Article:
One issue facing Leon County Commission members recently is the controversial $20 million Blueprint allocation to Florida State University for structural renovations to Doak S. Campbell stadium.
Revell said the local government should have helped FSU with renovations in another way, not with Blueprint money.
“Do we all want to support FSU and the stadium? That’s a huge economic driver for our community. I think the answer is yes,” he said. “I’m not sure that overcommitting our economic development dollars for that project is the right move right now. But I do think finding a solution to solve the problem that FSU is facing is something that’s extremely important to our community.”
Revell’s name came up in evidence collected for the J.T. Burnette case. Burnette, a Tallahassee businessman, was sentenced to three years in prison after being found guilty for his role in corruption at Tallahassee City Hall. Scott Maddox, a former Tallahassee City Commissioner who was also sentenced to prison time after pleading guilty to fraud charges, testified in Burnette’s trial.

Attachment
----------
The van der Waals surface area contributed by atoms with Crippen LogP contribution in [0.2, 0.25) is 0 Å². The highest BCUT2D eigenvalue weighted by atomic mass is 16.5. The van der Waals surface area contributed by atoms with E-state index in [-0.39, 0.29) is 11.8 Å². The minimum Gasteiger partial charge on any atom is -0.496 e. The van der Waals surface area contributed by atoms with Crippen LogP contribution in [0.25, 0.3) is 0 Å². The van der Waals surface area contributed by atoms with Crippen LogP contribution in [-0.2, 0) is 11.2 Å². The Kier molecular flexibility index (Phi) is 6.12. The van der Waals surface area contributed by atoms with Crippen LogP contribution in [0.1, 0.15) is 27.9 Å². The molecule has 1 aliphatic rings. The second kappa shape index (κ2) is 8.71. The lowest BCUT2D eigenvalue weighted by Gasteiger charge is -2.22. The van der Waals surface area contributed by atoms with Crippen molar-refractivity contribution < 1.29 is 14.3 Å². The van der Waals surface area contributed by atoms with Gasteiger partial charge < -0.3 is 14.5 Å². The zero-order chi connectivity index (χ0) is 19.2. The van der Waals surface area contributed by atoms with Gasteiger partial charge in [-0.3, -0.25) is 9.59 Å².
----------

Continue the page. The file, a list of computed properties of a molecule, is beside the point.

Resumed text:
Text messages from Maddox brought out in the Burnette case showed that Maddox and Andrew Jones of VancoreJones, a communications firm, discussed Revell joining Chamber leadership while advocating for Paige Carter-Smith, Maddox’s girlfriend, to become the new DIA executive director, according to reporting from the Tallahassee Democrat.
Revell told Florida Politics he has never been influenced by anyone to take any of the positions in his career.
“I’ve gone after those positions, because that was where I felt I could have the biggest impact,” he said. “I’ve been very, very fortunate to work with some incredible people in all those roles. And I like to think that I left every one of them better than I found it.”